Let's haiku about magazines:  The good, the bad, the old (Highlights for Children?) and the new.  I will go first:

Willome, both Dardens,
Writing about what matters.
I miss the Wacoan!

It's true.  I miss holding it in my hand and seeing all the content.  Ok, now you guys write-- follow the simple 5/7/5 recipe for syllables, and have some fun!  (I will admit some excitement at getting to find out, perhaps, what magazines the Spanish Medievalist reads).

Thursday, November 07, 2013


Political Mayhem Thursday: Christie, McAuliffe, and the Crack Smokin' Mayor!

Here are my top three political stories of the week:

1)  Chris Christie brings it

The moderate/conservative Republican won deep blue New Jersey in a landslide.  People just like the guy.  He has some issues, but people seem ok with that-- even the many Democrats who ended up voting for him.

This means he would be an attractive presidential candidate for the Republicans in the next round.  Could he make through the primaries?  Some people say no, but I would point out that the candidate with one of the the most moderate prior records has won out in the end the last few times (Bush and Romney).

2)  Toronto's Crack-Smoking Mayor

So, Rob Ford, the fairly successful mayor of Toronto, finally had to admit that he's been smoking crack.  He's staying in office, too.  Hmmmm... will he be treated differently than Marion Barry?  Should he be?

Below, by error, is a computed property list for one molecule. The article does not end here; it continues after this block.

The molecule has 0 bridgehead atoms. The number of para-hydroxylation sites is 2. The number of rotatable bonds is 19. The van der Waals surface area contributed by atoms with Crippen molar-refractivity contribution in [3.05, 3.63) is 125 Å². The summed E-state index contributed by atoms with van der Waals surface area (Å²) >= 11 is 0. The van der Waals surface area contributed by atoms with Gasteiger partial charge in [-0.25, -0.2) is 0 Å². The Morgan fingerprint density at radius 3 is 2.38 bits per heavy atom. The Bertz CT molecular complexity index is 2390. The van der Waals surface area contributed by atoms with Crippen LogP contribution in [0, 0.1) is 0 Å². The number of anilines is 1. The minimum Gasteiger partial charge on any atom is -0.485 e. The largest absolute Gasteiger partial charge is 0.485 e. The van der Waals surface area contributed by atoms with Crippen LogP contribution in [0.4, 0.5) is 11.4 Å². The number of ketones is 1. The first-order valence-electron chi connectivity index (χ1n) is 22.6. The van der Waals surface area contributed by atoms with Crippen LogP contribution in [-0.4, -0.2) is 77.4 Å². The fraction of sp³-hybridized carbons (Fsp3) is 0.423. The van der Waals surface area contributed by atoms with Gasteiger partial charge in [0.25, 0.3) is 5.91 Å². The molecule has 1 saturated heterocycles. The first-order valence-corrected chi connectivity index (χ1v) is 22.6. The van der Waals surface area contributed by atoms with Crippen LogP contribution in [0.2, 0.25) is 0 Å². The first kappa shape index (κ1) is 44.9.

He reminds some people of Chris Christie in terms of likability... other than the whole crack-smoking thing. 

3)  McAulliffe Beats Cucinelli in Virginia

Terry McAuliffe beat Ken Cucinelli in the Virginia gubernatorial race, but not by much.  As a result, it looks like Fox News scores this as McAuliffe 1, Cucinelli 1/2, and Obamacare 0.  I'll leave further analysis to our resident Virginia Republican, IPLawGuy...


The rollout of Obamacare (not the idea, but the implementation) has been the biggest failure of the Obama administration.  When they knew it was going to be a mess, they should have asked for more time.  Do you agree?

Wednesday, November 06, 2013


The Low "O"

The nice people at the Harvard Law ACS chapter posted a good photo from my talk there last week: